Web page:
Document Type


Degree Name

Master of Science (MSc)



Program Name/Specialization

Integrative Biology


Faculty of Science

First Advisor

Michael Wilkie

Advisor Role

Thesis Supervisor


The primary method of controlling invasive sea lamprey (Petromyzon marinus) populations in the Great Lakes is the application of the pesticide 3-trifluoromethyl-4-nitrophenol (TFM) to larval lamprey nursery streams. Recent evidence suggests that the mode of toxic action of TFM involves the inhibition of oxidative ATP production in the mitochondria. As a result, there is increased reliance on the anaerobic pathways of ATP production which involves the hydrolysis of phosphocreatine (PCr) and anaerobic glycolysis. TFM may also damage the gills, which may disrupt gill-mediated ion regulation and cause internal ion imbalances. While knowledge of TFM toxicity in larval lampreys has been generated in recent years, little is known about how TFM affects the other major stages of the sea lamprey life cycle. Accordingly, a major objective of this thesis was to determine if differences in the basal energy reserves of larval, parasitic and upstream-migrant sea lampreys affected their TFM sensitivity. Exposure of larval, parasitic and upstream migrant sea lampreys to acutely lethal concentrations of TFM [equivalent to the TFM 12-h LC99.9], caused significant reductions in liver ATP concentrations in all three life stages examined, but brain ATP concentrations were unaffected. Brain ATP concentrations were likely buffered by the high glycogen and PCr stores found in this organ system, which underwent respective 30-40 % and 40-50 % reductions during TFM exposure. These findings further support the hypothesis that TFM causes death by interfering with ATP production, leading to a mismatch between ATP supply and ATP demand. To test the hypothesis that TFM-induced damage to the gills also contributes to TFM toxicity, the unidirectional movements of Na+ across the body of larval and upstream-migrant lampreys, and rainbow trout (Oncorhynchus mykiss) were measured using the radio-tracer 24Na+ during exposure to TFM (12-h LC99.9). The effects of TFM on Na+ influx, outflux and net flux were minor, and plasma ion concentrations in parasitic and upstream-migrant sea lamprey were unaltered. These findings suggest that disruption to gill-mediated ion exchange is not the proximate cause of death during exposure to TFM. This improved understanding the physiological effects of TFM on sea lamprey and rainbow trout could help to better predict the effects of TFM on target and sensitive non-target organisms during routine TFM treatments in the field.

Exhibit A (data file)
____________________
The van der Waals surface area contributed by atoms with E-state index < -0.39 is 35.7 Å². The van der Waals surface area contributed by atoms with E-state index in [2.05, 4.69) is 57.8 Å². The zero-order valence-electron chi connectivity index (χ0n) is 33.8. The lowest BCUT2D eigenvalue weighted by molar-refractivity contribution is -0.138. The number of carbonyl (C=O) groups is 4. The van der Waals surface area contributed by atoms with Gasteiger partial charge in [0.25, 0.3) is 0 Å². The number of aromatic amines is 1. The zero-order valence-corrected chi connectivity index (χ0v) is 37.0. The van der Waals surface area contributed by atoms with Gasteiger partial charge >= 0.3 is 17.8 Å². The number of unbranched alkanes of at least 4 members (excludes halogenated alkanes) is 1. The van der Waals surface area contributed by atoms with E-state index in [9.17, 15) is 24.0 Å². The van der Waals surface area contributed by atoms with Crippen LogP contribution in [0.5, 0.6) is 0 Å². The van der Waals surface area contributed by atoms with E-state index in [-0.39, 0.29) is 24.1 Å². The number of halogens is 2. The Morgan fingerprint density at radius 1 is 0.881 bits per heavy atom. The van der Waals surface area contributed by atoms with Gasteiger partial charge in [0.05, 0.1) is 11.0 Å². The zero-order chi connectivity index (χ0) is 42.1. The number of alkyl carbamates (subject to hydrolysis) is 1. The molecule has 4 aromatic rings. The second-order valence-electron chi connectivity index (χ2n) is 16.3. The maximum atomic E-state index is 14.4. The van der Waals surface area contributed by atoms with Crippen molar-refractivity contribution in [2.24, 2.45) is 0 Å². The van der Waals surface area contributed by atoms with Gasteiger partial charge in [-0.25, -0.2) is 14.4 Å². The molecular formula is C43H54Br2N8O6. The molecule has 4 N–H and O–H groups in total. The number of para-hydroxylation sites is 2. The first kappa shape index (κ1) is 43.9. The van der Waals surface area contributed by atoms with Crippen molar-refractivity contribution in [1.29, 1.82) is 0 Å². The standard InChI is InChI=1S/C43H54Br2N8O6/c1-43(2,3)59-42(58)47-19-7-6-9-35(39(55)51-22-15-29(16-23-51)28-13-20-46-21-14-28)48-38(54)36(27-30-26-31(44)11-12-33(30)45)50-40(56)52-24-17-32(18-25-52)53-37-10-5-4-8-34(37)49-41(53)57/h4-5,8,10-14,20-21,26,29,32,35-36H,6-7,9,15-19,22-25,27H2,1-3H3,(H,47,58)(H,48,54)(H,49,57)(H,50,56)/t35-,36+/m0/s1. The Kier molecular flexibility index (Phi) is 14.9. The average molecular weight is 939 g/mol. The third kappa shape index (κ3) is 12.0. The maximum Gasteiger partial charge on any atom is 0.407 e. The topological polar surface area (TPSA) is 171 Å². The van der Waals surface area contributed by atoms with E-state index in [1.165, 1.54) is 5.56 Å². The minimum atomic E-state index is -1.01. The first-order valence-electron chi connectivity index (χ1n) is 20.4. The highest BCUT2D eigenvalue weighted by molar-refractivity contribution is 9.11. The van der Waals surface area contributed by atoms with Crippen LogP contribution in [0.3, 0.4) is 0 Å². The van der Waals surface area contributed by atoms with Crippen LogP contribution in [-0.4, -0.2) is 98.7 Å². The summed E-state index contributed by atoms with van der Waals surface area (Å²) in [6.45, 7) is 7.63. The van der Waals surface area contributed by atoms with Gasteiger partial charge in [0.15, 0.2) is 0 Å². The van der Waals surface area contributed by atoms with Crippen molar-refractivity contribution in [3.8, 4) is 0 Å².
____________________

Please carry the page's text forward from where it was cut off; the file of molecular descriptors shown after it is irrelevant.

Convocation Year